View Full Version : I need help to identify
November 15, 2008, 04:57 PM
I have a "knife-revolver" it has brevete S.G.D.G. on the blade ,there are no markings on the revolver.The revolver is 14 cm long, fires 6 bullets, possibly baker light outer casing and has wooden tipped bullets. Here are some pictures that may help 38325
November 15, 2008, 05:06 PM
I can tell you it is French (Brevete SGDG means "Patented - without guarantee by the government"). What you describe does not sound like a real firearm, and the wood bullet ammunition sounds like blanks. Could you post any other markings and a picture if possible.
November 17, 2008, 01:00 AM
Can you post a picture of the cartridges?
Also, check your camera's user manual to see if it has a macro feature. This will allow you to take pictures that are close up but that are still nice and clear.
November 17, 2008, 02:09 AM
Terrible pictures! The handle is not Bakelight. It's probably buffalo or cow horn. Better pictures would help a lot. Why do you think it fires wooden bullets? It is a pinfire revolver.
November 17, 2008, 06:20 AM
Definitely a French pinfire revolver, and dating from sometime around the Civil War (afterwards, pinfires were abandoned in favour of percussion-cap systems). Winant's "Firearms Curiousa" shows a Belgian pinfire knife-pistol that looks fairly close to yours:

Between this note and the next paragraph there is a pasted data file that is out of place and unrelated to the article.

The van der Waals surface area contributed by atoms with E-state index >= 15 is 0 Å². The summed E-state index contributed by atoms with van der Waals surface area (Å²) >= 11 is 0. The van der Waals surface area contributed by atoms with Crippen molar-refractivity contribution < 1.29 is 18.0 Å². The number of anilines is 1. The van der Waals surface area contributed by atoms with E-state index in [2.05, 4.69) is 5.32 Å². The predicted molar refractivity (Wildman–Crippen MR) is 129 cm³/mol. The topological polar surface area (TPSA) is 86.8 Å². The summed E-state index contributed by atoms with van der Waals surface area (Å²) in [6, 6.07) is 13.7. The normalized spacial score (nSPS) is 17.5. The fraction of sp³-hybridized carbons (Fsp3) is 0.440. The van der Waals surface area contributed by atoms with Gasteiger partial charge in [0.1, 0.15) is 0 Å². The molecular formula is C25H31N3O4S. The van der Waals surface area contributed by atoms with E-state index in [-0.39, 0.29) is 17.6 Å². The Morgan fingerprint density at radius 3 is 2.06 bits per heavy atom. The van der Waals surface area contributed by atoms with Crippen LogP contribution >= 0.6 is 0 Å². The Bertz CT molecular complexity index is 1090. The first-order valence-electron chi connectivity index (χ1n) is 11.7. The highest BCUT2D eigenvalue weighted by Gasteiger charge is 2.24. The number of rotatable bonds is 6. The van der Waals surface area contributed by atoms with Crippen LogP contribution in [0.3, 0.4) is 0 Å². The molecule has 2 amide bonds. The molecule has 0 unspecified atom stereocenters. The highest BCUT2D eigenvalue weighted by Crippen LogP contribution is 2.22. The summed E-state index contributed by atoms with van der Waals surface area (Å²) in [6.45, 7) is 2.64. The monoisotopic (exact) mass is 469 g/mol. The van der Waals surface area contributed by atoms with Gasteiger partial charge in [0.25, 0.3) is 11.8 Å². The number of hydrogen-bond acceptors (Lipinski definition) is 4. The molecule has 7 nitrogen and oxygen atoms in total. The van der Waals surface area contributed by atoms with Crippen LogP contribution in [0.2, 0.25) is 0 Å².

November 17, 2008, 06:33 AM
A Belgian six-shot pinfire knife pistol, 6cm sighted octagonal barrel stamped EPROUVE, two-piece horn grips forming a pistol butt, 9.5cm blade stamped BREVETE SGDG and with the initials SB within a cartouche, folding trigger, and contained in an associated velvet lined box, together with a pair of epaulettes, a piece of chain and a clasp. "Gate" lacking from pistol and knife tip rounded
November 17, 2008, 12:44 PM
They made those revolvers in both Belgium and France. The former will have Belgian proof marks but AFAIK only the French ones will have the SGDG marking as it was required by French law. (I don't know why they felt the need to say that patenting something did not mean it was guaranteed by the government, but I assume French lawmakers are no more rational than ours.)
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